This I Believe

Kevin - Brielle, New Jersey
Entered on February 19, 2009
Age Group: Under 18
  • Listen to This I Believe on RadioPublic

  • Podcasts

    Sign up for our free, weekly podcast of featured essays. You can download recent episodes individually, or subscribe to automatically receive each podcast. Learn more.

  • FAQ

    Frequently asked questions about the This I Believe project, educational opportunities and more...

  • Top Essays USB Drive

    This USB drive contains 100 of the top This I Believe audio broadcasts of the last ten years, plus some favorites from Edward R. Murrow's radio series of the 1950s. It's perfect for personal or classroom use! Click here to learn more.

“Live the fourth”. That is the only thing ever heard in the hallways of St. Rose that has anything to do with Kairos, the four-day senior retreat. Only those who have been on Kairos would be able to tell you what it means; but they won’t. What happens on Kairos is the best-kept secret around. Whenever I asked a senior who had just been on the retreat to tell me what happens, they would just shake their head and say, “The retreat leaders asked that we keep everything confidential”. This always surprised me being that news travels around St. Rose faster than a forest fire during a drought. Another thing about Kairos, which always surprised me, is how people acted when they returned home from it. Mean people would suddenly care about how others felt, shy kids could talk in front of the class without fidgeting once, and the most bizarre, unexpected friendships would form between classmates.

It wasn’t until I actually went on the retreat myself that I fully understood the phenomenon of Kairos. It’s hard to explain what I believe in when technically what I believe in is confidential. I can’t tell you what it means to “life the fourth”, but I can tell you that I have learned it is wrong to judge others, and this I believe. On the retreat, I was put into a group with six classmates that I really didn’t know. I had spoken to them from time to time, but they were not my friends. In the three years that I had gone to school with them, I had formed opinions and judged them all. There was one boy that I thought was the weirdest kid in the world. He had never done anything wrong to me but I certainly disliked him. Throughout the retreat, our group spent a lot of time together. By the end of the fourth day, I can honestly say I appreciated not only the boy, but the entire group as well. All of my judgments had been proven wrong and my opinions about the kids had changed completely. Before the retreat, I had no idea who any of them were, and by the end of it I had realized how ignorant I was to judge them. How was it fair for me to judge someone when I had no idea where he or she has been and what he or she has gone through?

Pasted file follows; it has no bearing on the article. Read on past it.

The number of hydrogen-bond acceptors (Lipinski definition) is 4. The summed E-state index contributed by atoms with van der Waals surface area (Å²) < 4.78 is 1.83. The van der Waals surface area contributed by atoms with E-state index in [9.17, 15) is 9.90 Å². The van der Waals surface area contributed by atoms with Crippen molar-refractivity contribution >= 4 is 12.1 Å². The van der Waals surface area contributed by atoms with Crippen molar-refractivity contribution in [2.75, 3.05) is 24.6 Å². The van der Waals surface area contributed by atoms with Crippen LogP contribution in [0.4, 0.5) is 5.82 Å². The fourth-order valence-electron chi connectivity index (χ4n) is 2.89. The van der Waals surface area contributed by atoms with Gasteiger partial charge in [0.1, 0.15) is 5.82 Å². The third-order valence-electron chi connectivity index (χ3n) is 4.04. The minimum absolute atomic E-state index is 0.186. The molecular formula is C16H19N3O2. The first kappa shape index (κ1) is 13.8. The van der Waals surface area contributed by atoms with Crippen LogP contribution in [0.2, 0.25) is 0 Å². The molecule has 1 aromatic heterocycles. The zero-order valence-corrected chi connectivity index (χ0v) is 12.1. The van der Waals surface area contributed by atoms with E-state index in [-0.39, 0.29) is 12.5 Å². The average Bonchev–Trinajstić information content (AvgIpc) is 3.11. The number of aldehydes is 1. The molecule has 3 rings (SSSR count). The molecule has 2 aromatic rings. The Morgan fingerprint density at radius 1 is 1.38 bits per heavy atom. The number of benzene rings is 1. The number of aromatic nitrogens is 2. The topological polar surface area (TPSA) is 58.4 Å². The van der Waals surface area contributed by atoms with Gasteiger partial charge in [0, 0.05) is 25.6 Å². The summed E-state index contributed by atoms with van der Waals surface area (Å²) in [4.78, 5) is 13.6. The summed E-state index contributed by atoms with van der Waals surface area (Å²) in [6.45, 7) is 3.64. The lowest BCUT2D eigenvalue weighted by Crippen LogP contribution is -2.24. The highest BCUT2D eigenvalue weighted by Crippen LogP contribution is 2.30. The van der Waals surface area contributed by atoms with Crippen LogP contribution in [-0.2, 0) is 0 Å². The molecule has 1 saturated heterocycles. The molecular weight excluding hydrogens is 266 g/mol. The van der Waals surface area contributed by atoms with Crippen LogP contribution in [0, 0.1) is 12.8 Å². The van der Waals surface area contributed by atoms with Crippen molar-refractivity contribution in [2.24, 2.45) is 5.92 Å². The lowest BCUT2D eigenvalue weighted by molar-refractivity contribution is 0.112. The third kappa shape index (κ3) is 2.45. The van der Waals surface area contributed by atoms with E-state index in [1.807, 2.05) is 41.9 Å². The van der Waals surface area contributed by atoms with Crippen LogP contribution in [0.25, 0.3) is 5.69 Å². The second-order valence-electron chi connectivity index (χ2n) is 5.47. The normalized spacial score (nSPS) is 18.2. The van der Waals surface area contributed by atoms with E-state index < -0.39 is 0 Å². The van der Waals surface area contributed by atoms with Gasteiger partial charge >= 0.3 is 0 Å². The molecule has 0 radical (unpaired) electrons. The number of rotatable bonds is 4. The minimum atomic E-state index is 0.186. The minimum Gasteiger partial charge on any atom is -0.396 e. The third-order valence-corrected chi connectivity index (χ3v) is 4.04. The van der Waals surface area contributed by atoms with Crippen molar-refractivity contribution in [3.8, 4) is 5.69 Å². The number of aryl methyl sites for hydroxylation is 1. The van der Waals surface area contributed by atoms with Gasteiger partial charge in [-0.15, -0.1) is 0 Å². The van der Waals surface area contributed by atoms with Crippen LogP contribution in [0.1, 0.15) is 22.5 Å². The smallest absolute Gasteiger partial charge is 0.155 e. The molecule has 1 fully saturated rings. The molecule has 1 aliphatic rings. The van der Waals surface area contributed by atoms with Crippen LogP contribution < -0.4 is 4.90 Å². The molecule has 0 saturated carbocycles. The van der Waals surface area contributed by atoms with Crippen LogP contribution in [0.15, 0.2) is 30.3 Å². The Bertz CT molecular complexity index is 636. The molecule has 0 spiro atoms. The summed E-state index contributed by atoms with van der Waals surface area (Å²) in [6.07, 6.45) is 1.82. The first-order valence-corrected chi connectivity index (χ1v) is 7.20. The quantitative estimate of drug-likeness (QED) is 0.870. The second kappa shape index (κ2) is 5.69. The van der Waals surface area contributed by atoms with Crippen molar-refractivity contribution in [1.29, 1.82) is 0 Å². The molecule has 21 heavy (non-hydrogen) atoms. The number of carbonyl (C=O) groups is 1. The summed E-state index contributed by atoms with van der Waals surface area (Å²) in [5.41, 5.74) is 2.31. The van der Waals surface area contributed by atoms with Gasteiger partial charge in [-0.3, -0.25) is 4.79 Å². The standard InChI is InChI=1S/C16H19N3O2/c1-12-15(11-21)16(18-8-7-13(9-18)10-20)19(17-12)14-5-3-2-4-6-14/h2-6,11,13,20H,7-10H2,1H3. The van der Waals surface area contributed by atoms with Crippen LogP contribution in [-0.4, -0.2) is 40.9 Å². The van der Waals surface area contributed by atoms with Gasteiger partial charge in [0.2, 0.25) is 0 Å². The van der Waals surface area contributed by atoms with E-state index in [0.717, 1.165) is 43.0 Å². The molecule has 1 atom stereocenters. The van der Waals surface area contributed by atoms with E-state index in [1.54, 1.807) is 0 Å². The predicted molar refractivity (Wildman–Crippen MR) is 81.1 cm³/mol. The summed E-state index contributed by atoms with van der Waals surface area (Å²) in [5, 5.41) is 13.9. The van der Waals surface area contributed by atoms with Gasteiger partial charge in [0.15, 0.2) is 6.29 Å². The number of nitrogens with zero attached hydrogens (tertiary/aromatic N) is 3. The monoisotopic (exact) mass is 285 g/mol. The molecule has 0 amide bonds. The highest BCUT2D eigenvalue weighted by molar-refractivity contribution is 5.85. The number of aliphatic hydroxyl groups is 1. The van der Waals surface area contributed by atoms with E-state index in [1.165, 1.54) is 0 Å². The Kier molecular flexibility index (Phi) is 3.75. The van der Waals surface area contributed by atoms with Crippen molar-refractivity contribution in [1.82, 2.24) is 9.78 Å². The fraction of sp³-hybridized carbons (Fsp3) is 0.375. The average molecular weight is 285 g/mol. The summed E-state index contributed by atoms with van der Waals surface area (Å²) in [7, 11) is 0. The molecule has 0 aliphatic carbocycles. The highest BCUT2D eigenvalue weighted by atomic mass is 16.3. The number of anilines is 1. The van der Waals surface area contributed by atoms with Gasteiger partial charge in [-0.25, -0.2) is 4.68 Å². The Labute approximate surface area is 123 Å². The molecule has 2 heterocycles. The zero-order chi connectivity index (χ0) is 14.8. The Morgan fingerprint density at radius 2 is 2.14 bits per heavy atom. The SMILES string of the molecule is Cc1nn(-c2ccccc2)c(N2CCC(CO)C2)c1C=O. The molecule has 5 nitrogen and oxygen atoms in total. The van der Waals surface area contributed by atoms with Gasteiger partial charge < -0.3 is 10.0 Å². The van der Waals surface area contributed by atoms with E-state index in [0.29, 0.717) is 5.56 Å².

When we judge people, we form opinions, and our opinions become our words. It is important to know that our words can have a major impact on people’s lives. Since I have been home from Kairos, I can happily say that I have been “living the fourth”. As I have said before, only those who have been on Kairos would be able to tell you what it means; but we won’t. All that I can say is that it has something to do with taking what you have learned from Kairos and teaching others. Now, whenever I hear my friends talking about someone and judging them, I try my best stop them and help them realize that judging people is not the right thing to do. Now, as I am entering a new school with hundreds of kids I have never met before, I can take what I have learned about judging people and put it to use. In other words, I am going to show them what it is to “live the fourth”.